I have found it difficult to write about single essays. I end up simply wanting to say “read this”. However, at online-literature.com (which is where I found the pictures below), I found an enlightening essay written in 1900 (Stephen Crane died in 1900 at the age of 29) by Willa Cather about her previous interaction with Crane. I believe she was writing for a newspaper in Lincoln, Nebraska, when he showed up in town waiting on money to be wired to him. He stayed around town for a few weeks and she got to know him a little.
He was disheveled and extremely skinny. It seemed he had already written The Red Badge of Courage but had not yet really taken the literary world by storm. At the time that Cather met him, he was 24. She had the sense he knew he would not be living a long time.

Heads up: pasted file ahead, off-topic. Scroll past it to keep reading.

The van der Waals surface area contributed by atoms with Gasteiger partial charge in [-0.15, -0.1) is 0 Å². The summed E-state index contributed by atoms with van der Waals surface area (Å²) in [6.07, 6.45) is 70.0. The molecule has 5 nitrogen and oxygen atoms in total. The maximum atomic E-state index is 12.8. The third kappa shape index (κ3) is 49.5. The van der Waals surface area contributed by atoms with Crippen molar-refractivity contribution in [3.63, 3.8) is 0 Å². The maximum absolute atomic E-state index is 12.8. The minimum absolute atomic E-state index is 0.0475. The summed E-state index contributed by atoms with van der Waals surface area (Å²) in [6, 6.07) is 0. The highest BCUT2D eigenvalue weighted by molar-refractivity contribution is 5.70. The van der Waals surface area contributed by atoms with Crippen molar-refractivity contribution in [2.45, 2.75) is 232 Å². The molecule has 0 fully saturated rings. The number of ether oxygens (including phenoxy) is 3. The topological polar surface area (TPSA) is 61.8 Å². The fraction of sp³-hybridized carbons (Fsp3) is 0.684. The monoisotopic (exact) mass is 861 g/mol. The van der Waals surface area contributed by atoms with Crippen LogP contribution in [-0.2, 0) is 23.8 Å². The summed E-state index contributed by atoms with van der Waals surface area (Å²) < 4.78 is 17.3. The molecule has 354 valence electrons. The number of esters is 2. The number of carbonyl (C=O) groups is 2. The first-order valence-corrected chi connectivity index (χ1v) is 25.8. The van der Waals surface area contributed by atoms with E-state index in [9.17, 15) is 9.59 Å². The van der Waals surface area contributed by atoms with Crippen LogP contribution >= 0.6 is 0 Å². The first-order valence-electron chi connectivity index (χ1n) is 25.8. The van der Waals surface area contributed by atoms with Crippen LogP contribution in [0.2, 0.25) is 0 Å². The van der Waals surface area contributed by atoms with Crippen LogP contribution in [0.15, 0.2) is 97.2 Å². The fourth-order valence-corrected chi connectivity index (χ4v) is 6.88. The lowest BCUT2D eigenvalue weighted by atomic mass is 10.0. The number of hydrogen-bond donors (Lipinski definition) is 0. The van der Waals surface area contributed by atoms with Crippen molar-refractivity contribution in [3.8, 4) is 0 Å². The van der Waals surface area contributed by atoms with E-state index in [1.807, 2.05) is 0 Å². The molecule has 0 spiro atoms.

For anyone interested in artists interacting with other artists, especially ones that are no longer living, this essay is a gem. My favorite passage described what she thought was the purpose of their relationship:
Men will sometimes reveal themselves to children, or to people whom they think never to see again, more completely than they ever do to their confreres. From the wise we hold back alike our folly and our wisdom, and for the recipients of our deeper confidences we seldom select our equals. The soul has no message for the friends with whom we dine every week. It is silenced by custom and convention, and we play only in the shallows. It selects its listeners willfully, and seemingly delights to waste its best upon the chance wayfarer who meets us in the highway at a fated hour. There are moments too, when the tides run high or very low, when self-revelation is necessary to every man, if it be only to his valet or his gardener. At such a moment, I was with Mr. Crane.
But I won’t continue explaining the essay, I’ll simply say “read this”!